Mark Tildesley Interview: ‘The Two Popes’ production designer
Because you’re not allowed to shoot a work of fiction in the Vatican, production designer Mark Tildesley was tasked with recreating the iconic building for “The Two Popes.” “We used I’d say a 60/40 build vs. location relationship,” he reveals. Although parts of the film were shot in various palaces and buildings around Rome “that are of the same period as the Vatican,” he had to build several rooms from scratch, most notably the Sistine Chapel, the Room of Tears and the Pope’s office. Watch our exclusive video interview with Tildesley above.
Directed by Oscar nominee Fernando Meirelles (“City of God”), the Netflix release is a cinematic two-hander between the conservative Pope Benedict XVI (Anthony Hopkins) and the future Pope Francis I (Jonathan Pryce), who is more liberal. They debate the future of the Catholic Church as Benedict considers resigning from the papacy amid scandals.
Although Anthony McCarten‘s script is essentially fiction (a meeting between the two did occur, but no one knows what exactly they talked about), Tildesley felt it was “important not to take people out of the movie in any dramatic way.” The film has elements of “documentary,” cutting between news footage and filmed scenes, so he wanted “to keep it as honest as possible” and recreate these real locations accurately.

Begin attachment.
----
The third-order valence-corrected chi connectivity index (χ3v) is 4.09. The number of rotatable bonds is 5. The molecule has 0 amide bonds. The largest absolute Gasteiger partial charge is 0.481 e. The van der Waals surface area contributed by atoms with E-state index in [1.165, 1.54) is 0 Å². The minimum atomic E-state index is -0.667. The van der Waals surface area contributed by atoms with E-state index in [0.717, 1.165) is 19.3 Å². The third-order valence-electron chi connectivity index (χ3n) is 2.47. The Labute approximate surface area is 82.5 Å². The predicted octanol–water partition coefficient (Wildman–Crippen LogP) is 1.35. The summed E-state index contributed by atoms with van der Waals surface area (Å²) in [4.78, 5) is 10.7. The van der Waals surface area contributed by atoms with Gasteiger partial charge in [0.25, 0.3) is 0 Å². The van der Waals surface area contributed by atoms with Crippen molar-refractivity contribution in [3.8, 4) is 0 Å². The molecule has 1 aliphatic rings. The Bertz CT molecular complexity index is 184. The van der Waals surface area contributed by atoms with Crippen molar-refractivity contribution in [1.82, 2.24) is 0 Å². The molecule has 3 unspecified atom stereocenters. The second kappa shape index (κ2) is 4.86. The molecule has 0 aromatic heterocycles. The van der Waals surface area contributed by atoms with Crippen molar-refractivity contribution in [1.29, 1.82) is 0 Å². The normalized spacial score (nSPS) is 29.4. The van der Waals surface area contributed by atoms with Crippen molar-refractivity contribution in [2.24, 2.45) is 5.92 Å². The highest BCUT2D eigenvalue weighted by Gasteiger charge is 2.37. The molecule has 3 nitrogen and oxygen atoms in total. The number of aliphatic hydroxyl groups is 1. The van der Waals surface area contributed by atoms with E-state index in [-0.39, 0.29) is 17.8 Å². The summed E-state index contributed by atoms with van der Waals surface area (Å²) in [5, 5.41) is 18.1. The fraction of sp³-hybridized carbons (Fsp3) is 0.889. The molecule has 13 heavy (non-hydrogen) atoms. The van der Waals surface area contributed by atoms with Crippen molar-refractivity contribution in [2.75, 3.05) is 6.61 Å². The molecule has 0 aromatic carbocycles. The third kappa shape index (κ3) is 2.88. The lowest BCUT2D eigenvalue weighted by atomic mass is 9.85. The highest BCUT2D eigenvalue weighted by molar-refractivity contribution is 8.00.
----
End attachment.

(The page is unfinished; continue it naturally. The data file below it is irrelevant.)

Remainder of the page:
Tildesley previously worked with Meirelles on “The Constant Gardener” (2005), which earned him an Art Directors Guild Award nomination. He’s also a frequent collaborator with Danny Boyle, working with him on “28 Days Later,” “Millions,” “Sunshine,” “Trance,” “T2 Trainspotting” and “Isles of Wonder,” the opening ceremony of the 2012 Olympics in London that won them both an Emmy. He recently contended at the Critics’ Choice Awards for Paul Thomas Anderson‘s “Phantom Thread” (2017) and just completed shooting the next James Bond movie, “No Time to Die” (2020).